Review: Assassin’s Code
“What are you still doing at that house?” she bellowed.
“Trading Pokémon cards with the vampire hunters.”
Oh, Joe Ledger, how I love you.
Ever since reading PATIENT ZERO (EBR Review), one of the things I’ve looked forward to the most every year is a new Joe Ledger novel by Jonathan Maberry. The series has tons of action, humor and monsters. Even more that that, the series is full of terrific characters that compliment Joe Ledger.
ASSASSIN’S CODE (Amazon) is the fourth Joe Ledger novel, and I’ll admit to feeling a bit nervous when starting it. You see, when an author continually puts out fantastic novels like Maberry does… well, let’s just say you start wondering if he can maintain that level of excellence. The ending to THE KING OF PLAGUES (EBR Review) was huge, and I wondered how Ledger–and indeed the entire DMS–would be dealing with it.
After the first few chapters all my worries were gone.
ASSASSIN’S CODE is about Ledger and the DMS frantically searching for several nukes that are poised to send the world into a virtual Hell. We get the familiar PoVs from Ledger and the other DMS operatives, but we also get new PoVs from a female going by the name Violin–easily the best character introduced since the first novel. Additionally, Ledger is faced with an ancient order of killers that claim to be vampires… but vampires couldn’t possibly exist in nature, right?
This novel, to put it simply, was amazing. Revelation after revelation involving Vox, vampires, The Seven Kings, Church and Joe hit you chapter after chapter. The story is absolutely relentless in its action and the mad scramble for the nukes. The fantastic part is how Maberry takes this pacing and uses it to wear down Ledger. Ledger as had a rough go of things since THE DRAGON FACTORY (EBR Review), and he is still reeling from it. What many people don’t seem to realize is that the entire series of Joe Ledger books has only taken place over the span of about a year. It really drives home the emotional and psychological toll on the characters. You’d think that Joe couldn’t get any more beat down, but ASSASSIN’S CODE shows that things can always get worse. They can always get harder.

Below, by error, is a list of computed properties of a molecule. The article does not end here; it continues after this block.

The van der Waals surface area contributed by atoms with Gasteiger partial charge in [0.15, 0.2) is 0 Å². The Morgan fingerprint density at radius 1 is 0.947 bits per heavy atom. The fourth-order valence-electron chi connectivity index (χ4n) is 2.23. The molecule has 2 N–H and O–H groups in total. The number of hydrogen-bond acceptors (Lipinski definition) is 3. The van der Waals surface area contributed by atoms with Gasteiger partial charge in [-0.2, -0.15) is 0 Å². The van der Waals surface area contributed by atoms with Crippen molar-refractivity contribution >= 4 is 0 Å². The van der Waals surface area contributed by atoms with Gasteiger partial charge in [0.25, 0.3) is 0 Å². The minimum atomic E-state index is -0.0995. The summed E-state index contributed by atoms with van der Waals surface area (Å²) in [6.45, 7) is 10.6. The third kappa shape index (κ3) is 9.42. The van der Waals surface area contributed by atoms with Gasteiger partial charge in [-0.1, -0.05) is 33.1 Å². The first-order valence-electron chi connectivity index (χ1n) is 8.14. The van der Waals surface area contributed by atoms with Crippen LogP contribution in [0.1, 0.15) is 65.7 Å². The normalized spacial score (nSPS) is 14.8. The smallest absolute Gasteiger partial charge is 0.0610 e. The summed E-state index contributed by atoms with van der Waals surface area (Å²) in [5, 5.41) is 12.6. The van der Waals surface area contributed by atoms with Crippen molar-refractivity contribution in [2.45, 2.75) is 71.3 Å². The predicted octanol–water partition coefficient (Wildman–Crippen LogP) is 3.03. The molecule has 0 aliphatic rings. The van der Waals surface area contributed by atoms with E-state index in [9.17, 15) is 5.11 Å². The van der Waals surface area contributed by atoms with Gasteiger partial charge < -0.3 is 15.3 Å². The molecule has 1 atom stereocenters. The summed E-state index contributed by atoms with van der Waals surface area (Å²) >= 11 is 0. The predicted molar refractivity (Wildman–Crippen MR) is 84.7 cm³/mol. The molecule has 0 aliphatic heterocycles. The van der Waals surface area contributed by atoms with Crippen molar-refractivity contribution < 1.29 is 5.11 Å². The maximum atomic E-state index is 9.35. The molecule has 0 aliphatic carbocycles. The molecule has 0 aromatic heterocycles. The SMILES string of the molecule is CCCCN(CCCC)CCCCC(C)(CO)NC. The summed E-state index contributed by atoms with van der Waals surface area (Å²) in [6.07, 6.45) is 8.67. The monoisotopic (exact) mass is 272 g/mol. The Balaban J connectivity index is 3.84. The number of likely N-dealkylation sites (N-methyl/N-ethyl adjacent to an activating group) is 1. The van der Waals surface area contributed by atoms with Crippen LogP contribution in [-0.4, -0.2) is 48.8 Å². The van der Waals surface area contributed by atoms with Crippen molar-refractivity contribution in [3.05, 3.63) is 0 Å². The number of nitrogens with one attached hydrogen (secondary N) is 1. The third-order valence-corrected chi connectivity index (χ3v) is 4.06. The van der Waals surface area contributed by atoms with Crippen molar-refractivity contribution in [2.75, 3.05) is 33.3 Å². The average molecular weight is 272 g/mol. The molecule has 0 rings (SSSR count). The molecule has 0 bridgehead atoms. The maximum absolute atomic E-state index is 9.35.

When I read a series, one of the main things I look for is character progression. Do the characters–major and minor alike–move forward? Are they affected by the past, and do they actively try to move forward? A strength of Maberry’s is his ability to show the past damage and how a character is trying to overcome it. ASSASSIN’S CODE illustrates perfectly how Ledger is still screwed up from THE DRAGON FACTORY, but how he is struggling to move on.
One of the differences between Horror and Urban Fantasy is that in Urban Fantasy, even when the characters fail, they succeed. In Horror it is the opposite. Even when you succeed, you fail. ASSASSIN’S CODE, more than any book I’ve read recently, really follows that observation. This is a Horror novel, and it has the darkest ending of any Ledger book to date.
And it’s absolutely perfect.
ASSASSIN’S CODE isn’t just the best Joe Ledger novel, it’s the best novel Maberry has written so far. The ending is one of the best I’ve read in series fiction, and it is one that I’ve thought about daily since finishing the novel. I am completely blown away by the quality of this story, and how effortless Maberry makes it seem.
Thus far, ASSASSIN’S CODE is my favorite 2012 release. Easily.
- Recommended Age: 18+
- Language: Tons
- Violence: This one is the most violent since the first novel. Scenes are often brutal and messy.
- Sex: One detailed scene, plus references to women being raped